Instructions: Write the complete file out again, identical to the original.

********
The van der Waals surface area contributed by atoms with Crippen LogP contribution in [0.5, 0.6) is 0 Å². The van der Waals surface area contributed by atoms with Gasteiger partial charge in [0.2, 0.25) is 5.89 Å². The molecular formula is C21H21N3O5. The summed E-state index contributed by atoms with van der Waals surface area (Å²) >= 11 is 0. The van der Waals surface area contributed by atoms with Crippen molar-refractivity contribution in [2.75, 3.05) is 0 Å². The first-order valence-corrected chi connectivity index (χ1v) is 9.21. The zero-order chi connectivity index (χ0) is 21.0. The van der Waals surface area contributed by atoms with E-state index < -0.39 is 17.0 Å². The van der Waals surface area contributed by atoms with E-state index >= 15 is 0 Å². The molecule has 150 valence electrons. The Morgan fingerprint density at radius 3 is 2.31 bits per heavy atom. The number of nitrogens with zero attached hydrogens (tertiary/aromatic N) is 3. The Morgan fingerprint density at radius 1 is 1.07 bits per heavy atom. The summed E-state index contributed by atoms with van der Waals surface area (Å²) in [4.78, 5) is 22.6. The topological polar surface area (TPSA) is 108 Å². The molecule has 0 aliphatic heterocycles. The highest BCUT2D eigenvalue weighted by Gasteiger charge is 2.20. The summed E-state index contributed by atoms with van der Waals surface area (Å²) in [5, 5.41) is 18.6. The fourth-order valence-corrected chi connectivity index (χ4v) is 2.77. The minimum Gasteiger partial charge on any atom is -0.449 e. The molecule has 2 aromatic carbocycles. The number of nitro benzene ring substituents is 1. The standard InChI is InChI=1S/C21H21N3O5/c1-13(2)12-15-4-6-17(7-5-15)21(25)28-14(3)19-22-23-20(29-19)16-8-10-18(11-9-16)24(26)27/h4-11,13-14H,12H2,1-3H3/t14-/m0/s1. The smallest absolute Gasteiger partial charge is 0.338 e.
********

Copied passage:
The van der Waals surface area contributed by atoms with Crippen LogP contribution in [0.5, 0.6) is 0 Å². The van der Waals surface area contributed by atoms with Gasteiger partial charge in [0.2, 0.25) is 5.89 Å². The molecular formula is C21H21N3O5. The summed E-state index contributed by atoms with van der Waals surface area (Å²) >= 11 is 0. The van der Waals surface area contributed by atoms with Crippen molar-refractivity contribution in [2.75, 3.05) is 0 Å². The first-order valence-corrected chi connectivity index (χ1v) is 9.21. The zero-order chi connectivity index (χ0) is 21.0. The van der Waals surface area contributed by atoms with E-state index < -0.39 is 17.0 Å². The van der Waals surface area contributed by atoms with E-state index >= 15 is 0 Å². The molecule has 150 valence electrons. The Morgan fingerprint density at radius 3 is 2.31 bits per heavy atom. The number of nitrogens with zero attached hydrogens (tertiary/aromatic N) is 3. The Morgan fingerprint density at radius 1 is 1.07 bits per heavy atom. The summed E-state index contributed by atoms with van der Waals surface area (Å²) in [4.78, 5) is 22.6. The topological polar surface area (TPSA) is 108 Å². The molecule has 0 aliphatic heterocycles. The highest BCUT2D eigenvalue weighted by Gasteiger charge is 2.20. The summed E-state index contributed by atoms with van der Waals surface area (Å²) in [5, 5.41) is 18.6. The fourth-order valence-corrected chi connectivity index (χ4v) is 2.77. The minimum Gasteiger partial charge on any atom is -0.449 e. The molecule has 2 aromatic carbocycles. The number of nitro benzene ring substituents is 1. The standard InChI is InChI=1S/C21H21N3O5/c1-13(2)12-15-4-6-17(7-5-15)21(25)28-14(3)19-22-23-20(29-19)16-8-10-18(11-9-16)24(26)27/h4-11,13-14H,12H2,1-3H3/t14-/m0/s1. The smallest absolute Gasteiger partial charge is 0.338 e.